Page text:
Born in Germany and raised in Alaska, Boozer’s betrayal may not have cut as deeply as the treachery of Akron’s favourite son. Be that as it may, it was every bit as brutal.

As the 2003/2004 season wound down, the Cavs released their man from the remainder of his contract under the understanding that he would put pen to paper on a new, six-year deal shortly thereafter. It was, it seemed, a gentlemen’s agreement which was to the benefit of both parties.

The problem with gentlemen’s agreements is that they require both parties act in a gentlemanly fashion if they are to work. Shortly after being released, Boozer’s head was turned by a mammoth offer from the Utah Jazz and off he went, denying that he had come to any arrangement with the Cleveland management and blaming the media for misinterpreting the behind-the-scenes negotiation.

Though the Cavs didn’t like losing the star, they were confident that their hometown hero, King James of Akron, would never leave them reeling in the way that Boozer had done.

5. One Law for United, one Law for everyone else

Considering the fact that Dennis Law sported the blue of Manchester City for a full season before he ever pulled on the red of Manchester United, it’s strange to see his move to City in 1973 as a betrayal rather than a return home after a long leave of absence.

Of course, that wasn’t the case. Though Law was key during his time at Maine Road, he was only there for a single season, a blink of the eye when you compare it to the eleven years he spent on the other side of town. His 21 goal haul for City in 1960/61 pales into insignificance when measured alongside the 171 which he racked up while at Old Trafford.

When Law, a European Footballer of the Year and a European Cup winner, crossed the divide once again, there were no hard feelings from the red side of Manchester. New boss Tommy Docherty had released the 33-year-old on a free transfer in the summer of 1973 and the Scottish forward moved back to City to see out his career.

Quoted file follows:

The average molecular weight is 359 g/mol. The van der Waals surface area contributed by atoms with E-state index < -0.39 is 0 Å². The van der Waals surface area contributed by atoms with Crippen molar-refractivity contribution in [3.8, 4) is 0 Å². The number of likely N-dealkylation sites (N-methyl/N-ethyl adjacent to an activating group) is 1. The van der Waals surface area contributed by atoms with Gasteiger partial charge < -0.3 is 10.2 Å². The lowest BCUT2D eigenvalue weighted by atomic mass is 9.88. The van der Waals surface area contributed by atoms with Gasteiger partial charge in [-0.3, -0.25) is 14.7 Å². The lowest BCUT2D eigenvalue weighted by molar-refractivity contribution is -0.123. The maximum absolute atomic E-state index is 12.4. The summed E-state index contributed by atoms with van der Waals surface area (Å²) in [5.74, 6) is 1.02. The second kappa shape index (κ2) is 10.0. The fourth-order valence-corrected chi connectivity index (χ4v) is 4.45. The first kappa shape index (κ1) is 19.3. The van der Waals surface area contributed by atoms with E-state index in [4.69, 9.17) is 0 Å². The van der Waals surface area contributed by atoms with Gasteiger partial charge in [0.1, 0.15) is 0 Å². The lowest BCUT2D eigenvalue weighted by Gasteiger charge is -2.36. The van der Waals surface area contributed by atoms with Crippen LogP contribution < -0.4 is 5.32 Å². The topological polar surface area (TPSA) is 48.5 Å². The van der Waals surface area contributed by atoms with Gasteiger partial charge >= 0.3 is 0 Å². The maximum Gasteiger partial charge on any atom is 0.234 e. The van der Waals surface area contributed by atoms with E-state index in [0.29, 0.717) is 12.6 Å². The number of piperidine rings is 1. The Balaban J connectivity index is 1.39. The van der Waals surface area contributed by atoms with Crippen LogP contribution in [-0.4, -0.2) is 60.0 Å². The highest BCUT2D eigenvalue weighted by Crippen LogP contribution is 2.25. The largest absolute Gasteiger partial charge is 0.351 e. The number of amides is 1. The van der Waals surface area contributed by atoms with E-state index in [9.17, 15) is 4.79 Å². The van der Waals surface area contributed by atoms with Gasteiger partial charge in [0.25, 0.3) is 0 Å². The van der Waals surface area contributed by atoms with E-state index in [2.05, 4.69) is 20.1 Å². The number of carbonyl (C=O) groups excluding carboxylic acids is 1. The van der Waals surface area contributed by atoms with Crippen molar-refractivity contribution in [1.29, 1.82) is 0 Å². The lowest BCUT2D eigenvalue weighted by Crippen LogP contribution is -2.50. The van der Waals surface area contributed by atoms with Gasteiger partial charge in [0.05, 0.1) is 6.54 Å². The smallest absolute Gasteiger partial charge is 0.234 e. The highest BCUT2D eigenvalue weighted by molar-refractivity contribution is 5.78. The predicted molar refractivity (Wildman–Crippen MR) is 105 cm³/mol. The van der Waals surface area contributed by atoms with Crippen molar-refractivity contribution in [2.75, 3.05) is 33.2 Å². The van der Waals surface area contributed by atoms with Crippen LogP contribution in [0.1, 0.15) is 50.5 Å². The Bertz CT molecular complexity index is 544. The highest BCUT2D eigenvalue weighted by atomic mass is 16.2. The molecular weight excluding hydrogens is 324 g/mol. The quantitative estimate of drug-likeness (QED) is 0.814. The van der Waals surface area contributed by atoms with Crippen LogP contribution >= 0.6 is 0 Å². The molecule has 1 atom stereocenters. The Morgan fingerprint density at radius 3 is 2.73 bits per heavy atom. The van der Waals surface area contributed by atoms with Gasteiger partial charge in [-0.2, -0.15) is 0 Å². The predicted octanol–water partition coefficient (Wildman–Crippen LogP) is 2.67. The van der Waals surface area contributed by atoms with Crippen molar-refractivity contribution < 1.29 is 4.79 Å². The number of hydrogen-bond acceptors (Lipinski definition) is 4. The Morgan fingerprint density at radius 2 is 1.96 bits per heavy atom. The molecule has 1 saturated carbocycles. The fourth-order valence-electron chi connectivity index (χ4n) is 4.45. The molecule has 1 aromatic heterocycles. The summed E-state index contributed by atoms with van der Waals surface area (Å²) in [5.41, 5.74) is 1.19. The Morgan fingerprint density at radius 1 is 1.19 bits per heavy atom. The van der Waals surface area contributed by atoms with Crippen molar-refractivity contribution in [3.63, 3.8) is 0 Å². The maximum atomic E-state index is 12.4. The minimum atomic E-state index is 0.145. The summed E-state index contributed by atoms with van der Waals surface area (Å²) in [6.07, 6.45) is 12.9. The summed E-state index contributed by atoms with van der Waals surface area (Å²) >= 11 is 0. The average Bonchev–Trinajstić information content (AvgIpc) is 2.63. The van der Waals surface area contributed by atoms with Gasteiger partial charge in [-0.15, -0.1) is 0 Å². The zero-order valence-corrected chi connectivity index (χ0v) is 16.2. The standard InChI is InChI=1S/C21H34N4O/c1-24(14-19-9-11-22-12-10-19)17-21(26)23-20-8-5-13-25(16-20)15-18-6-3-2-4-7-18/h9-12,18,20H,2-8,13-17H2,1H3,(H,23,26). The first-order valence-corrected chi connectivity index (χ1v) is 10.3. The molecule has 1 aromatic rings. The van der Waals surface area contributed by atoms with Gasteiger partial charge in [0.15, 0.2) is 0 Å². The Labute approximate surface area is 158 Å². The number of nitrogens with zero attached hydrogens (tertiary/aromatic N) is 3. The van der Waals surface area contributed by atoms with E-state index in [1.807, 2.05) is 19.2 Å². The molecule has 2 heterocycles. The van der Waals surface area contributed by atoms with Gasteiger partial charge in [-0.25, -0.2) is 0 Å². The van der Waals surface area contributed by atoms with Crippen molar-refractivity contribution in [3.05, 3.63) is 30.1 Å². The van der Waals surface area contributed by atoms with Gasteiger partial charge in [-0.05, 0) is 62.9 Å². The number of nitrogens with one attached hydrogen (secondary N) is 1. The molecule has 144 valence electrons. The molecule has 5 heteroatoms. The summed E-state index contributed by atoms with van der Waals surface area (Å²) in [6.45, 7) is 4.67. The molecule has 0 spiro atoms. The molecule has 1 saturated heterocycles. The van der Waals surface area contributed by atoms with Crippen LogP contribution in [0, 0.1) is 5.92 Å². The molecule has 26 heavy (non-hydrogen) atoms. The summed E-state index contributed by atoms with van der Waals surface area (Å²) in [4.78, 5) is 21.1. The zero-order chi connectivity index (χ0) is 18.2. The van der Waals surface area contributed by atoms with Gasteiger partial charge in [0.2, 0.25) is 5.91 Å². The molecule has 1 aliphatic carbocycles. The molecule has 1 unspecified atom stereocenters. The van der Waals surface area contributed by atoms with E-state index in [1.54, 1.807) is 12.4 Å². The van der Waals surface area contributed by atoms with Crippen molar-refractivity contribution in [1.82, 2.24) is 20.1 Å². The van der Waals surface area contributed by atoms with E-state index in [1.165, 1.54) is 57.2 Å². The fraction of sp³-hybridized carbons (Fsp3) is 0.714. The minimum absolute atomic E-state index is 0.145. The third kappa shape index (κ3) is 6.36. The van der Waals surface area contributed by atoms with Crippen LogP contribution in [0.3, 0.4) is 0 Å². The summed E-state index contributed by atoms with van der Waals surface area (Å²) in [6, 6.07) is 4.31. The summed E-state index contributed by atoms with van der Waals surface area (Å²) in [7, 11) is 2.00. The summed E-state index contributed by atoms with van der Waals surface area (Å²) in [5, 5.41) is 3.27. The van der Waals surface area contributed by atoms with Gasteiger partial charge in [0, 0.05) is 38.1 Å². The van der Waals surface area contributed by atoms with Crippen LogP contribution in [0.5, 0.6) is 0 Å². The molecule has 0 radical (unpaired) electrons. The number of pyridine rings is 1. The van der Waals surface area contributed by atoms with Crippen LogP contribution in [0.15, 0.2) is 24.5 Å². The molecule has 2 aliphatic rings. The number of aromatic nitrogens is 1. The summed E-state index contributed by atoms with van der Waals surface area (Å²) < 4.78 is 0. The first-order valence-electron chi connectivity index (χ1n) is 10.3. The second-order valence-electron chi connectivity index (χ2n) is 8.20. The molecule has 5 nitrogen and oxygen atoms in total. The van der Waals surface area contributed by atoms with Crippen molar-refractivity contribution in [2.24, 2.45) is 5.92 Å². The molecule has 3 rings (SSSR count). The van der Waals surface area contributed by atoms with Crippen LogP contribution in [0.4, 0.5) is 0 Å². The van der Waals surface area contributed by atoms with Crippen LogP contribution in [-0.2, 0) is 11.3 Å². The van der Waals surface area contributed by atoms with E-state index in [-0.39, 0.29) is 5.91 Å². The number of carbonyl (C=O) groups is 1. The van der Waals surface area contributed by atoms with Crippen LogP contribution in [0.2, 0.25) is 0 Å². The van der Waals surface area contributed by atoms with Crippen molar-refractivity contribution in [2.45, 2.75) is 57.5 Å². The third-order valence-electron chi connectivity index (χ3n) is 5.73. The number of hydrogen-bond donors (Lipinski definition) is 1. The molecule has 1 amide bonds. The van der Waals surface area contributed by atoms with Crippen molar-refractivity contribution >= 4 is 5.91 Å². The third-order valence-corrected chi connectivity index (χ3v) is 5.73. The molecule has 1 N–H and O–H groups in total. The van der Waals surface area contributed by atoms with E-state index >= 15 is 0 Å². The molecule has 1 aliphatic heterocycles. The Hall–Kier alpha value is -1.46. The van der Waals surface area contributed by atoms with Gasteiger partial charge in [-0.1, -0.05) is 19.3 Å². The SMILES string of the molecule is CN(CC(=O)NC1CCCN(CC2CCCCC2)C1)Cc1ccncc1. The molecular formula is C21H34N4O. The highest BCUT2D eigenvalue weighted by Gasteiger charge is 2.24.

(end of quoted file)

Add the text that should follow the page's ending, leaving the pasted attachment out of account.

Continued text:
Law’s betrayal, if it can even be called that, came on the final day of the 1973/74 season when his backheel condemned United to a 1-0 defeat at Old Trafford. As his cheeky flick rippled the net, there was no celebration from the Scot, not even a smile. Head bowed, he trudged back to the centre circle, certain that he had condemned his former club to relegation.

He was substituted minutes later having played the last action of his illustrious career.

United were ultimately relegated to the Second Division but, despite Law’s remorse, it hadn’t been his fault. A 0-0 draw wouldn’t have been enough to save United from their fate in any case.

6. Colts bolt under the cover of darkness

When a fan favourite walks away from a team, supporters can usually console themselves with the belief that no single player is bigger than the club.

But what do you do when your entire club walks away?

On the morning of 29 March 1983, the good people of Baltimore awoke to find that the city’s NFL franchise team, the Baltimore Colts, were gone. As Colts fans slept, a fleet of moving vans arrived under the cover of darkness, packed up the team’s equipment and belongings , and drove across the state border to the Colts’ new home in Indianapolis.